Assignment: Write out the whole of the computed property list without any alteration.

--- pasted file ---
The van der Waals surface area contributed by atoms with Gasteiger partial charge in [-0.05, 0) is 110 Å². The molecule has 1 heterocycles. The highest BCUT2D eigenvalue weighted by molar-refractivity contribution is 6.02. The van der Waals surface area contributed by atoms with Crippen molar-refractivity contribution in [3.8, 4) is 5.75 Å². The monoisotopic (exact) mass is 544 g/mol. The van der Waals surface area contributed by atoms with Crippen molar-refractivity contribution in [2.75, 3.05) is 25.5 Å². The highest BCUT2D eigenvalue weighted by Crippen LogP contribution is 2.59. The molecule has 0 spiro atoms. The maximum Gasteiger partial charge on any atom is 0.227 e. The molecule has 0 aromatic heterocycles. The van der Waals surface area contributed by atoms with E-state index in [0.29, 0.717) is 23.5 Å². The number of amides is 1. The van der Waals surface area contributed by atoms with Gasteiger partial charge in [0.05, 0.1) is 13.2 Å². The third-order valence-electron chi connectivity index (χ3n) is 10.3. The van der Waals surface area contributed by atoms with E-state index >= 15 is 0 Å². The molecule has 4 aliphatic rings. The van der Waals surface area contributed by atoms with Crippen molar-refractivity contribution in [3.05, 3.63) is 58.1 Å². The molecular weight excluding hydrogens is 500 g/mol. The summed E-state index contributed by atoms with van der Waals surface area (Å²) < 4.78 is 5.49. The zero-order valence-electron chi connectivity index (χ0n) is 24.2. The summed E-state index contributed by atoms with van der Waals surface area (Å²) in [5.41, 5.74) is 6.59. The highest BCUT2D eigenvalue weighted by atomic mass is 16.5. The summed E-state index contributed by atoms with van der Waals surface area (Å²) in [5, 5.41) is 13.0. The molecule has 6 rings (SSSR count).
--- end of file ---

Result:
The van der Waals surface area contributed by atoms with Gasteiger partial charge in [-0.05, 0) is 110 Å². The molecule has 1 heterocycles. The highest BCUT2D eigenvalue weighted by molar-refractivity contribution is 6.02. The van der Waals surface area contributed by atoms with Crippen molar-refractivity contribution in [3.8, 4) is 5.75 Å². The monoisotopic (exact) mass is 544 g/mol. The van der Waals surface area contributed by atoms with Crippen molar-refractivity contribution in [2.75, 3.05) is 25.5 Å². The highest BCUT2D eigenvalue weighted by Crippen LogP contribution is 2.59. The molecule has 0 spiro atoms. The maximum Gasteiger partial charge on any atom is 0.227 e. The molecule has 0 aromatic heterocycles. The van der Waals surface area contributed by atoms with E-state index in [0.29, 0.717) is 23.5 Å². The number of amides is 1. The van der Waals surface area contributed by atoms with Gasteiger partial charge in [0.05, 0.1) is 13.2 Å². The third-order valence-electron chi connectivity index (χ3n) is 10.3. The van der Waals surface area contributed by atoms with E-state index >= 15 is 0 Å². The molecule has 4 aliphatic rings. The van der Waals surface area contributed by atoms with Crippen molar-refractivity contribution in [3.05, 3.63) is 58.1 Å². The molecular weight excluding hydrogens is 500 g/mol. The summed E-state index contributed by atoms with van der Waals surface area (Å²) < 4.78 is 5.49. The zero-order valence-electron chi connectivity index (χ0n) is 24.2. The summed E-state index contributed by atoms with van der Waals surface area (Å²) in [5.41, 5.74) is 6.59. The highest BCUT2D eigenvalue weighted by atomic mass is 16.5. The summed E-state index contributed by atoms with van der Waals surface area (Å²) in [5, 5.41) is 13.0. The molecule has 6 rings (SSSR count).